Funny examples of awful language usage


Perish the thought! :open_mouth:


omg. you’re right.

what happened after 2014?

Even the rare stuff that was published in scientific journals has a sort of fluffiness about it.

typical paper in 2014:

Reitveld, C., Esko, T., Pinker, S., & et al,. (2014). Common genetic variants associated with cognitive performance identified using theproxy-phenotype method. PNAS. PDF

typical paper in 2016

Shoard, C., Perry, P., Pinker, S., Keltner, D., Blackmore, S., & Greenfield, S. (2016). Psycho thrillers: five movies that teach us how the mind works. The Guardian.


I once had an argument over the word “stakeholder”. My opponent considered it to be unnecessary business-speak. But I can’t think of a word that would replace it to describe the disparate groups of people who have (hold?) a “stake” in the minerals-industry projects I work on. I need to consider the needs of employees, contractors, suppliers, local communities, first-nations groups, NGOs, shareholders, managers, lenders, government departments, neighbours, landowners etc. If I want to say something like “The plan we come up with to address this issue must be acceptable to all relevant xxxxx.”, I can’t think of a better word. Any suggestions? “Affected and beneficial parties”? Doesn’t feel like much of an improvement. I’m open to suggestions.


I am a Popo-ster child for awful language usage.


They used that word a lot when I worked at the FDA. I think it was supposed to mean patients, clinicians, and the industry we regulated. At one time a memo went around by some high level administrative flunky, which referred to regulated industry as “the customer.” Funny, we always thought patients were the customers. I guess it was an accidental toxic release of honesty.


depends if you like boingboing’s “consensus”.


I prefer practically. Much cleaner and easier in execution and understanding.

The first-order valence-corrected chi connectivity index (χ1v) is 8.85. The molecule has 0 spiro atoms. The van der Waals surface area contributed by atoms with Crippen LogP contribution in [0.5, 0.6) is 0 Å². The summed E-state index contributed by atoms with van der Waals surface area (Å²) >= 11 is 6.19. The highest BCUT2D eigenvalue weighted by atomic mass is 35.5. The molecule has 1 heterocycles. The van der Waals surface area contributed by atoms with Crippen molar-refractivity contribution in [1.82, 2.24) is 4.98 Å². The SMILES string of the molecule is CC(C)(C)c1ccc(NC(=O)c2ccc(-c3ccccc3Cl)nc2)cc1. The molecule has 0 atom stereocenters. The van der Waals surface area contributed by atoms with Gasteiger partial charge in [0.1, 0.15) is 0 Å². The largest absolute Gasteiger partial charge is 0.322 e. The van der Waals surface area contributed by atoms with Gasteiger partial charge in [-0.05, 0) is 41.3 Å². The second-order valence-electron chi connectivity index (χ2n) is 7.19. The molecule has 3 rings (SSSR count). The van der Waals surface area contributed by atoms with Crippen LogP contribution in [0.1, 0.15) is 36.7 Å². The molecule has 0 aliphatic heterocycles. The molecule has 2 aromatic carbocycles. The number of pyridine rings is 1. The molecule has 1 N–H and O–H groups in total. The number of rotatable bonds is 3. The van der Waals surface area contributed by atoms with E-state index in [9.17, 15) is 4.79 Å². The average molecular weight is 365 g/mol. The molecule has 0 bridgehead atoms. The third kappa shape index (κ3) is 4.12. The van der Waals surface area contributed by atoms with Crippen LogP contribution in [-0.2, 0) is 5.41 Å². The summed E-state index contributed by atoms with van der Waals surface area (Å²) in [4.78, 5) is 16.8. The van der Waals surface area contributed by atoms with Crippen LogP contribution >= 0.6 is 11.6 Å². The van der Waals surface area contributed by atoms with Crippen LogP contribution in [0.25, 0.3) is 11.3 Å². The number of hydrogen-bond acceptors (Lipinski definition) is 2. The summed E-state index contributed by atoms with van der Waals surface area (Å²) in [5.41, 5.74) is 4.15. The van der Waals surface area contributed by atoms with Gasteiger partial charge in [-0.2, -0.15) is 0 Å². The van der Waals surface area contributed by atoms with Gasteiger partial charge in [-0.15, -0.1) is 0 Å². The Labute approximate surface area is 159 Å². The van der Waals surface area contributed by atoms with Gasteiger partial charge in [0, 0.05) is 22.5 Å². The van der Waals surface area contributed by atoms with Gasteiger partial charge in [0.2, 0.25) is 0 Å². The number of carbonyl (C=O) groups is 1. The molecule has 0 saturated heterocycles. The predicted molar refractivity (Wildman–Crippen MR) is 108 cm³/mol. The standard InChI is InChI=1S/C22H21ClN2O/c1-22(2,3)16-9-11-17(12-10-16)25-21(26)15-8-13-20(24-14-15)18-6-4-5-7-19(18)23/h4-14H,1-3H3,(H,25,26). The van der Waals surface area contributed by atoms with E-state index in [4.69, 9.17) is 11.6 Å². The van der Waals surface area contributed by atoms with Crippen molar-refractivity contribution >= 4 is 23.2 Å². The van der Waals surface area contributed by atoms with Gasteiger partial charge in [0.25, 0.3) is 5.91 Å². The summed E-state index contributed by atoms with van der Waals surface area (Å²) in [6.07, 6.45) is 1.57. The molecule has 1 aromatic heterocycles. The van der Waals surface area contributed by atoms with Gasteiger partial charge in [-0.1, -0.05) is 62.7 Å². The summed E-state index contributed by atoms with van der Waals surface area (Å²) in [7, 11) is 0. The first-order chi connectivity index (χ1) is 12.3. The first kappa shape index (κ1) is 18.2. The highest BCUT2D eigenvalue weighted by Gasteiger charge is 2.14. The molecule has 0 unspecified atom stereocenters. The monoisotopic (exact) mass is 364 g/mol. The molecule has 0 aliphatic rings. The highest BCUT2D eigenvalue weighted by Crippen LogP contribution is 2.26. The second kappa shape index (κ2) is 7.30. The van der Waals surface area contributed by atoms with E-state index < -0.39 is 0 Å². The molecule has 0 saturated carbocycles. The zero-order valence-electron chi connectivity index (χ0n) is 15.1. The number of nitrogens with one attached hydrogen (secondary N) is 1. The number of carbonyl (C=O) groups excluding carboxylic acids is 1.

The overuse of “initial so” ruined it for those of us who used it to shorten sentences beginning with, “As a result… .” Personally, I cringe at hearing "Being that… " and wonder why the words “Because” or “Since” are so hard for people to use.


I’ve often used stakeholder in the same way you described. The only alternatives I can think of would be “all interested parties” or “all those affected/involved.”


Anytime I hear someone sharing their “learnings” or coming to me with their “asks” I die a little on the inside.


I see what you did there.


I think good old sloppiness bugs me more than jargon.

Past history. General consensus. Extra bonus. Compare and contrast (when a simple “compare” handles it on its own). They all feel like little examples of people going on auto-pilot.


People should cease and desist.


Afraid I have a pretty dim view of the social psychology underlying the affectation of the prefix-ing “So …”. Especially when it is used when replying to a query.

It strikes me as symptomatic of the present era’s business culture (and wider cultures economic sensibility), that literally places a transactional value on most information transfer . Rather than simply replying (conversing with in an open fashion) to the party one is in dialogue with, it pointedly identifies that the utter-er is about to reveal some information, (possibly with some reticence?). Seems this likely originated in business world micro-speak, but has naturally bled over into the greater culture.

Be that as it may, like most language it’s pretty catchy and I find myself falling into using it as a pause or crutch sometimes these days.


My linguistic pet peeve is “meteoric rise”, or “meteoric” being used to describe someone’s career in a supposedly positive way. Last time I checked, meteors fall at high speed and crash to the ground in a fiery explosion; not how I want my career to play out…


Hey, one of my best friends is a Valley Girl?


Getting worked up over split verbs is the most pointless/redundant snobbery there is.


Pinker looks like Carrot Top’s dad.



'Twas but another of my bad puns. Get it, evolutionary psychology, perish the thought?..tough room.